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Wednesday 17 March 2010

Investing By Jerks

Punctuated Equilibrium

Back in the early 1970’s a couple of young biologists came up with an suggestion that profoundly annoyed many of their colleagues and has continued to divide their subject ever since. The idea was called “punctuated equilibrium” and argued that evolution doesn’t develop smoothly and continuously over time but proceeds with long stops and short starts, thus making the chances of finding intermediary forms in the fossil record vanishingly small.

The opponents of this, to non-biological eyes, non-controversial extension to evolutionary theory responded sarcastically that this was “evolution by jerks” invoking the rejoinder that the alternative was “evolution by creeps”. Clearly, the world of the evolutionary life sciences is populated by some seriously adult people. However, the idea of punctuated equilibrium is a powerful one and its applicability to other systems characterised as evolutionary, like the world’s economy, is replete with possibilities. After all, can investing by jerks be any worse than everything else we’ve witnessed?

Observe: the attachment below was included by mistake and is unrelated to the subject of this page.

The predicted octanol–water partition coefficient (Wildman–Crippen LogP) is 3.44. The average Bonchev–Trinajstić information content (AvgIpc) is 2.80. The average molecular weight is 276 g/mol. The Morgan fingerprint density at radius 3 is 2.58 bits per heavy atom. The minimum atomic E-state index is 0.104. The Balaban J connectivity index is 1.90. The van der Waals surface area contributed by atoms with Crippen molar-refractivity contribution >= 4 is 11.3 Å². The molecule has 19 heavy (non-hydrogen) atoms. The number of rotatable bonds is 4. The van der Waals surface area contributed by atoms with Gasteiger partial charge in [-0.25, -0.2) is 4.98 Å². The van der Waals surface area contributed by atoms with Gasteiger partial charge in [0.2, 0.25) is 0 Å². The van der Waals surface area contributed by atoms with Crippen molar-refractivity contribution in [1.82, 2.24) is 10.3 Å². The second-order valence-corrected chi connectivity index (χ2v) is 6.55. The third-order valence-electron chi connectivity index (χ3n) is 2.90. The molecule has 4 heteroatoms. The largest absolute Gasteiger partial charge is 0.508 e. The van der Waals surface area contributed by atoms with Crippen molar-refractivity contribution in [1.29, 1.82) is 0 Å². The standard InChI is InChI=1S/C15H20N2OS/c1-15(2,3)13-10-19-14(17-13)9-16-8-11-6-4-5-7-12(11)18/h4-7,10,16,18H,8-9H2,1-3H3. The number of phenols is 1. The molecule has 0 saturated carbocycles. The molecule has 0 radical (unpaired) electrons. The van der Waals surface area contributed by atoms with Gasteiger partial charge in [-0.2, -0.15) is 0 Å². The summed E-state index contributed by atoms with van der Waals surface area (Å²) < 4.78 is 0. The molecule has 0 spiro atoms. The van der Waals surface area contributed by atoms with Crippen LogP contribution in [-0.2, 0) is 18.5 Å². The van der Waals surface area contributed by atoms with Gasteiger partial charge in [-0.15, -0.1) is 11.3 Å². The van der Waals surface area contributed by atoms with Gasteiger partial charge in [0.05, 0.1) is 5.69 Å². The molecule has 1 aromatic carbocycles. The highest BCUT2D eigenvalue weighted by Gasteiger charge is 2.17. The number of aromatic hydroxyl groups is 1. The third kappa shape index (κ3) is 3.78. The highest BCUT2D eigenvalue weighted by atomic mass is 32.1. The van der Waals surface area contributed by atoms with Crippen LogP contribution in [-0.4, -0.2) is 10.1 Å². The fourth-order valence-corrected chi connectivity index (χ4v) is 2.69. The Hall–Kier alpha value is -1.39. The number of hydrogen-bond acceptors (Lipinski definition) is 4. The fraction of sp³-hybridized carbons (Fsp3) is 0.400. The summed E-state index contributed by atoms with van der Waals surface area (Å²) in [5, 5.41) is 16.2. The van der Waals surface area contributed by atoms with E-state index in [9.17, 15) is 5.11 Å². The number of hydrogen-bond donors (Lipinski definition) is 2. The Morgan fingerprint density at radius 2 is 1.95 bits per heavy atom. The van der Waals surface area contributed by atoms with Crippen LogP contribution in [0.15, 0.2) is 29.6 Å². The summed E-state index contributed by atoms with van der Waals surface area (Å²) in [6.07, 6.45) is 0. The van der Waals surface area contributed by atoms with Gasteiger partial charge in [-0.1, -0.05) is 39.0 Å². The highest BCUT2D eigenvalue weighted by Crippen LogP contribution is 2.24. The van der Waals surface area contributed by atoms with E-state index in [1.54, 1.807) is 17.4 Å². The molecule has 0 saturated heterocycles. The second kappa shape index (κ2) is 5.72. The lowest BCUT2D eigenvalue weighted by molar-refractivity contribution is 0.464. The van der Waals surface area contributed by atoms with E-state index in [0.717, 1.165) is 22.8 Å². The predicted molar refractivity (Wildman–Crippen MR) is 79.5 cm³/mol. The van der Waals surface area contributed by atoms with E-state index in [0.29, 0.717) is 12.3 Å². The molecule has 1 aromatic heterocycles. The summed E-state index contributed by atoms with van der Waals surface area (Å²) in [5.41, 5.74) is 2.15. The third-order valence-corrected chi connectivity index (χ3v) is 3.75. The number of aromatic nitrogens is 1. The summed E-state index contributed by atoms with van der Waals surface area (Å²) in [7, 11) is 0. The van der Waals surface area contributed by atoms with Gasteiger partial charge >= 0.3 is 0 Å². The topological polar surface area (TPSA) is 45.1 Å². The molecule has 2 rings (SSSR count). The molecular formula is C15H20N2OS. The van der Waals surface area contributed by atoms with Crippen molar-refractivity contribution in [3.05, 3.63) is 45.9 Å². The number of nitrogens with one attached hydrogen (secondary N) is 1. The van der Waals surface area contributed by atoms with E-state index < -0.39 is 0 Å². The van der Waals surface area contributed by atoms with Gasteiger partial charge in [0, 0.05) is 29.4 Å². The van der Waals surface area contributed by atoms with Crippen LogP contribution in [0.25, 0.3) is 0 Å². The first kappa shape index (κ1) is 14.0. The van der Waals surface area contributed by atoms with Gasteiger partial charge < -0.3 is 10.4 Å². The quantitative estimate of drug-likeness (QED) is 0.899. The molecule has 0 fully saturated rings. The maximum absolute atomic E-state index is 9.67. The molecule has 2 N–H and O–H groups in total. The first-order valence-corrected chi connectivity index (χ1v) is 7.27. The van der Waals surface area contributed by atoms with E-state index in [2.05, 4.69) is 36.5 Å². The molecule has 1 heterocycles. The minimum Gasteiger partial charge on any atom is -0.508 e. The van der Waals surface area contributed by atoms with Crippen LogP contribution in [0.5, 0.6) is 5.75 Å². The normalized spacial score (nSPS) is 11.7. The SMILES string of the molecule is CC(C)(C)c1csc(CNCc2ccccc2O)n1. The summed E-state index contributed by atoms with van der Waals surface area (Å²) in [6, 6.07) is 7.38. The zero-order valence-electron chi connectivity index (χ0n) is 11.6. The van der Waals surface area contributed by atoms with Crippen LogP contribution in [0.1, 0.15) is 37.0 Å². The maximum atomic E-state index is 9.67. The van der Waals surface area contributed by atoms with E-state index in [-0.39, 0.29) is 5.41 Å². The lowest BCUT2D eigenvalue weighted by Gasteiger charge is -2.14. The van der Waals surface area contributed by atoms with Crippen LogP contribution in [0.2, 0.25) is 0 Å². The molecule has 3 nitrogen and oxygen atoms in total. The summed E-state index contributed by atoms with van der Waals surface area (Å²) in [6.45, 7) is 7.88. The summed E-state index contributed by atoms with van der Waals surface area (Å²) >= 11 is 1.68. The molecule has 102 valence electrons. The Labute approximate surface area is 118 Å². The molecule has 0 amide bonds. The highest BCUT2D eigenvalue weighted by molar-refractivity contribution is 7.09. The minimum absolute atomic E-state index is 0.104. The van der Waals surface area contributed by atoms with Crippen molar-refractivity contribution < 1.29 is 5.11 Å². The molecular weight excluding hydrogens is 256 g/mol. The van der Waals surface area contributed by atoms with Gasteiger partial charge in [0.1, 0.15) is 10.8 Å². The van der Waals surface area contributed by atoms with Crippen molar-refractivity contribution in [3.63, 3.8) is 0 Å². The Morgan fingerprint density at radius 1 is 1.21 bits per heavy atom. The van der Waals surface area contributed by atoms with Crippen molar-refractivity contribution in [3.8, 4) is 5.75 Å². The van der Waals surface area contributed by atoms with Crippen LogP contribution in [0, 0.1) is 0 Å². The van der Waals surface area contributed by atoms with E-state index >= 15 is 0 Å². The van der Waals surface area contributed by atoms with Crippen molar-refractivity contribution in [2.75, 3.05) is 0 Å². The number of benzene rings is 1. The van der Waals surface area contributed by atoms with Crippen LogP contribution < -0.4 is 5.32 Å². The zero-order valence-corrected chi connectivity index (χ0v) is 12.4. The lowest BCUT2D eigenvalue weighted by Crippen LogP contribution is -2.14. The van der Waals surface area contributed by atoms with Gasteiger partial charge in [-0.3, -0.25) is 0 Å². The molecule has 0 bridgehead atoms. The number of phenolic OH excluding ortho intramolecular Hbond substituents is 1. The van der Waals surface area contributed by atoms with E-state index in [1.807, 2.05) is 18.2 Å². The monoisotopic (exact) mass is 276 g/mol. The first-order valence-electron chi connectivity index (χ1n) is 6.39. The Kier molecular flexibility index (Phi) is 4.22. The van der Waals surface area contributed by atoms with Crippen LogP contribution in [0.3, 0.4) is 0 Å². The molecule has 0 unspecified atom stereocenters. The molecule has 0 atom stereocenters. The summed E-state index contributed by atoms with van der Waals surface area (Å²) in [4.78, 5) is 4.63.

Another Long Argument

The scientists behind the idea of punctuated equilibrium were Niles Eldredge and Stephen Jay Gould. Subsequently Gould became involved in a series of intellectual spats about the concept up until his death in 2002. Critics included Richard Dawkins, Daniel Dennett and E.O. Wilson which amounts to a fairly serious barrage of opposition given that everyone involved is a committed evolutionist.

Roughly two counterarguments can be discerned. The first is that punctuated equilibrium isn’t really a major idea in its own right, it’s more a minor extension of evolutionary theory which has gained vastly more public attention than it deserves through Gould’s extraordinary ability to make scientific ideas accessible to the general public. Obviously, that’s a bit of a back-handed complement given the opposition.


Secondly, though, is a more interesting debate, which is the argument between adaptationists and their opponents. Adaptationists suggest that (nearly) every feature and trait of biological lifeforms can be explained as an evolutionary adaptation.